- The Washington Times - Monday, August 8, 2005

Homeland Security officials are testing a new visa program for foreign visitors that embeds tracking technology into the documentation that also can access private information.

The proposed US-VISIT system uses radio frequency identification chips to track entrances and exits by visitors traveling under I-94 form visas and to flag criminals or terrorists. The long-term I-94 form visas often are used by students and business travelers.

“By testing this promising use of technology, we are taking another step to transform the way we gather information about entries and exits at our borders,” said Jim Williams, US-VISIT director.

“With the innovative use of technology, we can protect our citizens and visitors from threats to our security and allow valuable trade and travel into the U.S. to continue and thrive,” Mr. Williams said.

The technology was demonstrated yesterday at Alexandria Bay in Buffalo, N.Y., and Peace Arch in Washington state.

The tests will run through next summer at five U.S. land border ports, including Nogales East in Deconcini, Ariz., and Nogales West in Mariposa, Ariz.

Immigration watchdogs criticize the program for excluding Canadian and Mexican citizens from the experiment. Privacy advocates say there are no safeguards to prevent hackers from tracking or hijacking private information.

The Center for Immigration Studies said in a report issued yesterday that US-VISIT enrollment for Mexican citizens would curb the rampant fraud and abuse of border crossing cards.

“Ample justification exists to include Mexican visitors in US-VISIT. Mexico sends the largest number of visitors to the United States, and Mexicans make up the largest share of illegal aliens overall [70 percent], and probably the largest share of overstays,” said Jessica Vaughan, author of the study.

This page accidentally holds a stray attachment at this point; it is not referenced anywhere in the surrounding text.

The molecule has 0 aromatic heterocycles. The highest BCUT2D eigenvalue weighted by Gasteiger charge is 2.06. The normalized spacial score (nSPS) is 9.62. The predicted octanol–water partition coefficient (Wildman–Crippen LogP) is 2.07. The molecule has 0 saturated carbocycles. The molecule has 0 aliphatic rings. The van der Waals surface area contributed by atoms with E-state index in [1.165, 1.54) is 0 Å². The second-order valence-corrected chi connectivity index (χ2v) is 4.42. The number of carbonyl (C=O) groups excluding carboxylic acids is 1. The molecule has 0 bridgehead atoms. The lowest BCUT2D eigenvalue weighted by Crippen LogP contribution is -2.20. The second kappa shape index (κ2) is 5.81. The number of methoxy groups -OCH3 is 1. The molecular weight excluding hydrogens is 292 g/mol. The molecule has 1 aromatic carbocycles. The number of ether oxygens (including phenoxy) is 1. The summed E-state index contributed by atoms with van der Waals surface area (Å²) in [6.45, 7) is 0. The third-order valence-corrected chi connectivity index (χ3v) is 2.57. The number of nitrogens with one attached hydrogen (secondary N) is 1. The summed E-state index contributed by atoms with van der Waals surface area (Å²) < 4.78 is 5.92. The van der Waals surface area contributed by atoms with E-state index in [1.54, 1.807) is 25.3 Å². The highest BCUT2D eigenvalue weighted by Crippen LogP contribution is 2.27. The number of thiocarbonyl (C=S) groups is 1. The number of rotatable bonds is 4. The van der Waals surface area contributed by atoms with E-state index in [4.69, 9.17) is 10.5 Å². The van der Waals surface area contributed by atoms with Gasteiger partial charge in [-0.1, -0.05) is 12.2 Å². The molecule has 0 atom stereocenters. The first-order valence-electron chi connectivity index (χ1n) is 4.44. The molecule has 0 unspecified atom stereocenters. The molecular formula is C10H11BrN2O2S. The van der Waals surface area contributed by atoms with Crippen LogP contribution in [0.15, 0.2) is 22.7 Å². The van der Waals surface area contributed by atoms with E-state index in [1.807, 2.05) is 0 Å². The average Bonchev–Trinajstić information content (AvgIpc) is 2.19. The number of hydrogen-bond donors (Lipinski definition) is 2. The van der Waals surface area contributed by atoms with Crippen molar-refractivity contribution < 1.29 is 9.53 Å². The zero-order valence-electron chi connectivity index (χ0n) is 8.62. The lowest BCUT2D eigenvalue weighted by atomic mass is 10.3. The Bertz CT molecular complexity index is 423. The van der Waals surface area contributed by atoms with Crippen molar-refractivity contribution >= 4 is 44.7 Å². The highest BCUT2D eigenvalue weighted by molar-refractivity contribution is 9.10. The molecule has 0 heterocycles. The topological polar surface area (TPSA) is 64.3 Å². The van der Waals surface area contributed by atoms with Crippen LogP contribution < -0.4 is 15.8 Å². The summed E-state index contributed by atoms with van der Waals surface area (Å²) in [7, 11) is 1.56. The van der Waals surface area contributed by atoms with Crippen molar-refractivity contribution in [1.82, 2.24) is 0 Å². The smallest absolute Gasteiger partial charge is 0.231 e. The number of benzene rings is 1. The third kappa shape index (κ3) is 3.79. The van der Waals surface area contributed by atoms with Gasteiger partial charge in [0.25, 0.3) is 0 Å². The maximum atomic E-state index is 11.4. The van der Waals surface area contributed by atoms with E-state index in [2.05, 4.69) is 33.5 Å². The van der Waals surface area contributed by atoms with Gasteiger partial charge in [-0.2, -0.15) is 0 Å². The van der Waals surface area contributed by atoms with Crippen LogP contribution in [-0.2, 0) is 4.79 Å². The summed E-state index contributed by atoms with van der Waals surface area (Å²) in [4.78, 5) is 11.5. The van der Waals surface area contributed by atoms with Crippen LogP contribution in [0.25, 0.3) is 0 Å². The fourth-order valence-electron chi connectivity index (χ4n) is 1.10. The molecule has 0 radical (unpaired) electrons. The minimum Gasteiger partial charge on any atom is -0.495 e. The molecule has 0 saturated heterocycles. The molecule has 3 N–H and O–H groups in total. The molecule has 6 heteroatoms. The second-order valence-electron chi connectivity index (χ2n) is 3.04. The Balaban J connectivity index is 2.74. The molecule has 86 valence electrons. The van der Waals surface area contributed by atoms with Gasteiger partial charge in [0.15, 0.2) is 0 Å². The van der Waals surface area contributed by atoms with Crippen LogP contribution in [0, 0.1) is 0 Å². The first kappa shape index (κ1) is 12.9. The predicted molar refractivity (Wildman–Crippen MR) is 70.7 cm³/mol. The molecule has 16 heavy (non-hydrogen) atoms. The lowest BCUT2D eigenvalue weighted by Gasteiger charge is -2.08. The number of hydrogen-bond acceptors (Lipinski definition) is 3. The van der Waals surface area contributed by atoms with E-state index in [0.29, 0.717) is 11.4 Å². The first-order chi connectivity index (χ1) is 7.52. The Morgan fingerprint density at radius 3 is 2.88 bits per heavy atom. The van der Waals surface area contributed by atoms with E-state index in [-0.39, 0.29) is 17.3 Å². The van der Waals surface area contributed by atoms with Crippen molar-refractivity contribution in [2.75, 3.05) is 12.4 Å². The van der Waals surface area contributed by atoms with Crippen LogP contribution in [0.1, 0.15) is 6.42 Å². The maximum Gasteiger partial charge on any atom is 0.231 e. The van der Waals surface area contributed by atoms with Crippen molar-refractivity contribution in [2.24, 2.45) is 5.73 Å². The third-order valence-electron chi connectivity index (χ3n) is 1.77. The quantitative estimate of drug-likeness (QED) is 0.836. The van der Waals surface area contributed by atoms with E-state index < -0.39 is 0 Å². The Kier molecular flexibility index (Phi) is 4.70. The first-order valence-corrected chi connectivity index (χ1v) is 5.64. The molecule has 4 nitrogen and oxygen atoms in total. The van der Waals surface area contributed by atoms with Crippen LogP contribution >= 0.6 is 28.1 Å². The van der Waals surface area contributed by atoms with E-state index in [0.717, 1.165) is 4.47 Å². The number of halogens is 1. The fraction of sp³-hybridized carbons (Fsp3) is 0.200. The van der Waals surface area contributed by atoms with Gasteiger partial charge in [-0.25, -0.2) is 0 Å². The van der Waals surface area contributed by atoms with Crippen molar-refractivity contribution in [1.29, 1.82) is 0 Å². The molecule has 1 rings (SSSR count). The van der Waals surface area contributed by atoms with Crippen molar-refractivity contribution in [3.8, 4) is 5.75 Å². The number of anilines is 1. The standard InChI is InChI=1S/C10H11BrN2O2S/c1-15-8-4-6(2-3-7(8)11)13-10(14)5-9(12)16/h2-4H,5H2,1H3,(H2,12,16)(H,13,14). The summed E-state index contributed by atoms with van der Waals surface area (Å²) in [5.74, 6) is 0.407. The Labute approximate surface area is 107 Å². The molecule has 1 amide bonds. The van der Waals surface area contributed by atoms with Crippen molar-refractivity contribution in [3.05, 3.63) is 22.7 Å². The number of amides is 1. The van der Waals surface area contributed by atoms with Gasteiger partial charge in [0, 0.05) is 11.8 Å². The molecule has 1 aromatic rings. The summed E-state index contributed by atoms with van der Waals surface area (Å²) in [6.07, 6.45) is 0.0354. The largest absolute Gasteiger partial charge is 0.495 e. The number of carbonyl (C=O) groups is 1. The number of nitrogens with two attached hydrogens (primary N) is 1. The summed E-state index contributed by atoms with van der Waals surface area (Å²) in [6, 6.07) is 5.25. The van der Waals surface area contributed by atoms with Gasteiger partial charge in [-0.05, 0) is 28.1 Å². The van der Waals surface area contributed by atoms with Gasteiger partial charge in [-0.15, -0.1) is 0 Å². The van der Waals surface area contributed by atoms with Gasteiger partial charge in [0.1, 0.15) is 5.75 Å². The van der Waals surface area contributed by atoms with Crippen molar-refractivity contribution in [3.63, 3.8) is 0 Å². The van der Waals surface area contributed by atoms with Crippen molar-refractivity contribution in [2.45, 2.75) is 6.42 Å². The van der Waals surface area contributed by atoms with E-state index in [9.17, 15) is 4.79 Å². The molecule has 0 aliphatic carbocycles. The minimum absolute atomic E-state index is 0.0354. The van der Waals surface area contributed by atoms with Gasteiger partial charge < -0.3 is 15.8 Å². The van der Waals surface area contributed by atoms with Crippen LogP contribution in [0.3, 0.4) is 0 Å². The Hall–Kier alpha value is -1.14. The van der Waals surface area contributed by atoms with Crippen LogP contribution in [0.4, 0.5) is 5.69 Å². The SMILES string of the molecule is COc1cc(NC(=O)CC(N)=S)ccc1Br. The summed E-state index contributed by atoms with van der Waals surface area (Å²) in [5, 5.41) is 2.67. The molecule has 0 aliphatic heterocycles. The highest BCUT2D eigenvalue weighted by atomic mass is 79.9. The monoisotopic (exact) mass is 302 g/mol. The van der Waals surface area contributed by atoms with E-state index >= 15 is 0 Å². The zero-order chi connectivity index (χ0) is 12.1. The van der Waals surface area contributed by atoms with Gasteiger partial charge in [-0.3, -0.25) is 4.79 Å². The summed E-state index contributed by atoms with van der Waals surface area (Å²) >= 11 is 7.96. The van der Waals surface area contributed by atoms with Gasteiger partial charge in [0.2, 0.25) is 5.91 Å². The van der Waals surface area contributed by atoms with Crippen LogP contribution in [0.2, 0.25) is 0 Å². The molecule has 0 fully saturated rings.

Privacy advocates are skeptical of radio frequency identification, which businesses use to track inventory and the Pentagon uses to track military shipments. The tiny chips contain codes that can access a traveler’s private information stored in a separate database.

US-VISIT will collect and store on each traveler all 10 fingerprints plus their photo, name, date of birth, citizenship, sex, passport number, country of issuance, country of residence, visa number, date, place of issuance, alien registration number and address while staying in the United States.

The Electronic Privacy Information Center on Friday asked the Homeland Security Department to revise a rule that allows the private information to be used routinely by numerous public, private and government entities.

“A ‘routine use’ is a catch-all loophole in the Privacy Act that allows an agency to disclose personal information to others without the individual’s consent,” the center’s attorneys said in the request.

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